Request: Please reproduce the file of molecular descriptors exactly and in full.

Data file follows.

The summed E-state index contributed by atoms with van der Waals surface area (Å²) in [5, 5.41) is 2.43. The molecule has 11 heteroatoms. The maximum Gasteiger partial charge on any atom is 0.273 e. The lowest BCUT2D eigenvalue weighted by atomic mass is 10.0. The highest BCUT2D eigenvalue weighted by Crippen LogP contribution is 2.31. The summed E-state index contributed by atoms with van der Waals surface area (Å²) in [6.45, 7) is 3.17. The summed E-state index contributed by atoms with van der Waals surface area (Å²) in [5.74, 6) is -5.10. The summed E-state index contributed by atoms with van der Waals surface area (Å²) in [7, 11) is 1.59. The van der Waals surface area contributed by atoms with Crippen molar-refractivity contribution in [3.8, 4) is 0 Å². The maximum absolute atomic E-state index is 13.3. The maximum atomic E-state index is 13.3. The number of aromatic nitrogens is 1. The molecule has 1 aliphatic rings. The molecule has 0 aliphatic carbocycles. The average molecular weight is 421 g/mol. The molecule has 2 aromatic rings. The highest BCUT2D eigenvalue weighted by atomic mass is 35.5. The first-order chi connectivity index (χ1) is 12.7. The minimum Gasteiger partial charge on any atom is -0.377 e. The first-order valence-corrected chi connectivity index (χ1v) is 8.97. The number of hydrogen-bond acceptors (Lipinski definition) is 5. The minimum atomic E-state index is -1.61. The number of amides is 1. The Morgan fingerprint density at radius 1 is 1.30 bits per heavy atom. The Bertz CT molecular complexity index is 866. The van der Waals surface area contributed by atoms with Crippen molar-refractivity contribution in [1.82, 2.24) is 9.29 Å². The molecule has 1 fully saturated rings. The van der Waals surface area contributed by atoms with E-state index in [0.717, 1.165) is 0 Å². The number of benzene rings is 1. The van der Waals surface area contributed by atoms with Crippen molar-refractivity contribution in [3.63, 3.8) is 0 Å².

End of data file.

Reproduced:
The summed E-state index contributed by atoms with van der Waals surface area (Å²) in [5, 5.41) is 2.43. The molecule has 11 heteroatoms. The maximum Gasteiger partial charge on any atom is 0.273 e. The lowest BCUT2D eigenvalue weighted by atomic mass is 10.0. The highest BCUT2D eigenvalue weighted by Crippen LogP contribution is 2.31. The summed E-state index contributed by atoms with van der Waals surface area (Å²) in [6.45, 7) is 3.17. The summed E-state index contributed by atoms with van der Waals surface area (Å²) in [5.74, 6) is -5.10. The summed E-state index contributed by atoms with van der Waals surface area (Å²) in [7, 11) is 1.59. The van der Waals surface area contributed by atoms with Crippen molar-refractivity contribution in [3.8, 4) is 0 Å². The maximum absolute atomic E-state index is 13.3. The maximum atomic E-state index is 13.3. The number of aromatic nitrogens is 1. The molecule has 1 aliphatic rings. The molecule has 0 aliphatic carbocycles. The average molecular weight is 421 g/mol. The molecule has 2 aromatic rings. The highest BCUT2D eigenvalue weighted by atomic mass is 35.5. The first-order chi connectivity index (χ1) is 12.7. The minimum Gasteiger partial charge on any atom is -0.377 e. The first-order valence-corrected chi connectivity index (χ1v) is 8.97. The number of hydrogen-bond acceptors (Lipinski definition) is 5. The minimum atomic E-state index is -1.61. The number of amides is 1. The Morgan fingerprint density at radius 1 is 1.30 bits per heavy atom. The Bertz CT molecular complexity index is 866. The van der Waals surface area contributed by atoms with Crippen molar-refractivity contribution in [1.82, 2.24) is 9.29 Å². The molecule has 1 fully saturated rings. The van der Waals surface area contributed by atoms with E-state index in [0.717, 1.165) is 0 Å². The number of benzene rings is 1. The van der Waals surface area contributed by atoms with Crippen molar-refractivity contribution in [3.63, 3.8) is 0 Å².